Yes and no. I don’t mind editing my own work, but I do sometimes have to remember to take off my editor’s hat when I am working on first drafts of new manuscripts. The urge is always there to linger over sentences when I should just be getting the story out and coming back to tweak and rework it afterwards. I have to force myself to write without reread at times—otherwise it would take me forever to finish a new story! Generally, I try to be good for the first draft and not worry about wording or commas, but then I go back and do two or three rounds of edits, followed by a final proofread, once the whole thing is written.

7. You’ve mixed self-publishing and working with a publisher. Any insight you’d like to share?

It is a very different experience. I was professionally published from 2011 until 2014. It’s only this year I’ve branched into self-publishing, mainly due to The Ragnarök Chronicles. Its length and style made it hard to find a good fit with the publishers to whom I considered submitting the work, plus it is so much my baby, I confess I did also relish the idea of retaining complete creative control. Having decided to try my hand at self-publishing, I also decided to re-release two of my older novellas where rights had reverted to me after Silver Publishing’s closure.

I like the control over the work you get with self-publishing; however, there is a significant outlay of cash, and you are alone when it comes to marketing and promotion. I may self-publish other works in the future, but when suitable I would look at finding a publisher first as you have the bonus of no upfront costs, professional assistance, and an established ‘brand’ and reader-pool.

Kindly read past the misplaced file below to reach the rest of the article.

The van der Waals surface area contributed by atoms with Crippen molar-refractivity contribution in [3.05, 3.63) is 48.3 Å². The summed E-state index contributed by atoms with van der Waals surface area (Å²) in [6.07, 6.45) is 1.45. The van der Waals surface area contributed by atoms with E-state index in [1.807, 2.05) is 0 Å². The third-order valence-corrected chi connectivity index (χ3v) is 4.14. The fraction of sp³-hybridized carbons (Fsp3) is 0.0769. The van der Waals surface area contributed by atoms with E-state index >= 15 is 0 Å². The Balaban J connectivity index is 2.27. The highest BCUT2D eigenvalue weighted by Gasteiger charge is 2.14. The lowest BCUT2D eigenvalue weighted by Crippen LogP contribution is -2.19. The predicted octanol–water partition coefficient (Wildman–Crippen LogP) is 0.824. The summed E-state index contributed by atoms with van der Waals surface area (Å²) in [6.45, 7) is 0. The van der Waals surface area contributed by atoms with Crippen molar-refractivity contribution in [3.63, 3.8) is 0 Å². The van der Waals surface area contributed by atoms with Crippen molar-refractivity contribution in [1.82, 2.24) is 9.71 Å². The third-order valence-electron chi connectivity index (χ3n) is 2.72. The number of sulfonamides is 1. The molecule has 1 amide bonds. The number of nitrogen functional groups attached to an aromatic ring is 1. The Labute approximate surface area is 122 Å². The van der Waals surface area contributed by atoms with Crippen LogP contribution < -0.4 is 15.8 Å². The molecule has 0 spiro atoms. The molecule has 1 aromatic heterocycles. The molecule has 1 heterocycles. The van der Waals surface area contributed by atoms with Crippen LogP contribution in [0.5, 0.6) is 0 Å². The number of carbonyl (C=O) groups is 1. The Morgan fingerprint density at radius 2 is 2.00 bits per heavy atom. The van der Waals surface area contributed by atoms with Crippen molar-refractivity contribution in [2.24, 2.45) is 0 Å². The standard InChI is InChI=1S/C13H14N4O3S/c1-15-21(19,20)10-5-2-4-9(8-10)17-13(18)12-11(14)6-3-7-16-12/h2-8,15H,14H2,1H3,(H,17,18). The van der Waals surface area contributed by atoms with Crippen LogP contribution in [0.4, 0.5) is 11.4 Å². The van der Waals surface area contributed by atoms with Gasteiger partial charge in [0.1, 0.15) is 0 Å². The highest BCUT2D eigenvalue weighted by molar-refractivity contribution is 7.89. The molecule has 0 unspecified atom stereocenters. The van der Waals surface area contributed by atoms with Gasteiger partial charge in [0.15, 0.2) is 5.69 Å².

8. What future releases should we expect from you?

Well, I have a few releases on the horizon. In June, my M/M story ‘A Twenty-First Century Demon’ will release as part of Wayward Ink Publishing’s Of Heaven and Hell anthology, so I am very much looking forward to that. I have written a novella-length sequel to this story which is currently under consideration at Wayward Ink. If accepted, it would hopefully release later this year.
In M/F, my fantasy/paranormal novella Time Keepers is already available, and my other novella, Day-Walker, a vampire PNR will release in eBook and print formats on 1 May.
I have just submitted two M/M shorts for consideration for anthologies releasing in December, and I am now working on a new M/F novel—a gothic/paranormal tale.

Author Pic 2015About the author

Nicki J Markus was born in England in 1982, but now lives in Adelaide, South Australia with her husband. She has loved both reading and writing from a young age and is also a keen linguist.

Nicki launched her writing career in 2011. She published works through Wicked Nights Publishing and Silver Publishing before both companies closed their doors. She is now self-publishing some of her works.

Nicki also writes M/M fiction under the alternate pen name of Asta Idonea and has had several short stories published by Wayward Ink Publishing.

Nicki works as a freelance editor and proofreader and in her spare time enjoys: music, theatre, cinema, photography, sketching, history, folklore and mythology, pen-palling, and travel.

Social media links

Blog: http://www.nickijmarkus.com/
Facebook: http://www.facebook.com/NickiJMarkus
Twitter: https://twitter.com/NickiJMarkus
LinkedIn: https://www.linkedin.com/in/nicolamarkus
Goodreads: http://www.goodreads.com/author/show/4567057.Nicki_J_Markus

About Author

Alina Popescu

Alina Popescu